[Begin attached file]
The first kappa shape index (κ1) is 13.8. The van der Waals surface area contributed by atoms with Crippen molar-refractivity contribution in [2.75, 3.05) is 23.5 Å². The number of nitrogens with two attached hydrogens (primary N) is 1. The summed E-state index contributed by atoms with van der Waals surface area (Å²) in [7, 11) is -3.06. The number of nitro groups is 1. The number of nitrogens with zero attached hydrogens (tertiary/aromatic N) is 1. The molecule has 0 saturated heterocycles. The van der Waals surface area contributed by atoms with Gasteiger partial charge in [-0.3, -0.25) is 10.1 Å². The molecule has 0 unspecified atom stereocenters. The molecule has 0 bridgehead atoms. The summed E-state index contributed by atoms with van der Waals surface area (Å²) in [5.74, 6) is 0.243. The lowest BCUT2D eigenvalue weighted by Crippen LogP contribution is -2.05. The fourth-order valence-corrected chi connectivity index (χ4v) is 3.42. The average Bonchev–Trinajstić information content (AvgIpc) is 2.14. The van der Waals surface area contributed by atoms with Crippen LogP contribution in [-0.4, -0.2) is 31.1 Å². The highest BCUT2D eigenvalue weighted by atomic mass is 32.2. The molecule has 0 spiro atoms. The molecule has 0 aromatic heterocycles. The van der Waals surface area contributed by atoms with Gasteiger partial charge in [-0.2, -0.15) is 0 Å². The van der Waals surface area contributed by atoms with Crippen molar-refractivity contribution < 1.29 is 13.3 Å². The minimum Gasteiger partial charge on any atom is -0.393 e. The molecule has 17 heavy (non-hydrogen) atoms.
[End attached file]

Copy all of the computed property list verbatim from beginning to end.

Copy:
The first kappa shape index (κ1) is 13.8. The van der Waals surface area contributed by atoms with Crippen molar-refractivity contribution in [2.75, 3.05) is 23.5 Å². The number of nitrogens with two attached hydrogens (primary N) is 1. The summed E-state index contributed by atoms with van der Waals surface area (Å²) in [7, 11) is -3.06. The number of nitro groups is 1. The number of nitrogens with zero attached hydrogens (tertiary/aromatic N) is 1. The molecule has 0 saturated heterocycles. The van der Waals surface area contributed by atoms with Gasteiger partial charge in [-0.3, -0.25) is 10.1 Å². The molecule has 0 unspecified atom stereocenters. The molecule has 0 bridgehead atoms. The summed E-state index contributed by atoms with van der Waals surface area (Å²) in [5.74, 6) is 0.243. The lowest BCUT2D eigenvalue weighted by Crippen LogP contribution is -2.05. The fourth-order valence-corrected chi connectivity index (χ4v) is 3.42. The average Bonchev–Trinajstić information content (AvgIpc) is 2.14. The van der Waals surface area contributed by atoms with Crippen LogP contribution in [-0.4, -0.2) is 31.1 Å². The highest BCUT2D eigenvalue weighted by atomic mass is 32.2. The molecule has 0 spiro atoms. The molecule has 0 aromatic heterocycles. The van der Waals surface area contributed by atoms with Gasteiger partial charge in [-0.2, -0.15) is 0 Å². The van der Waals surface area contributed by atoms with Crippen molar-refractivity contribution < 1.29 is 13.3 Å². The minimum Gasteiger partial charge on any atom is -0.393 e. The molecule has 17 heavy (non-hydrogen) atoms.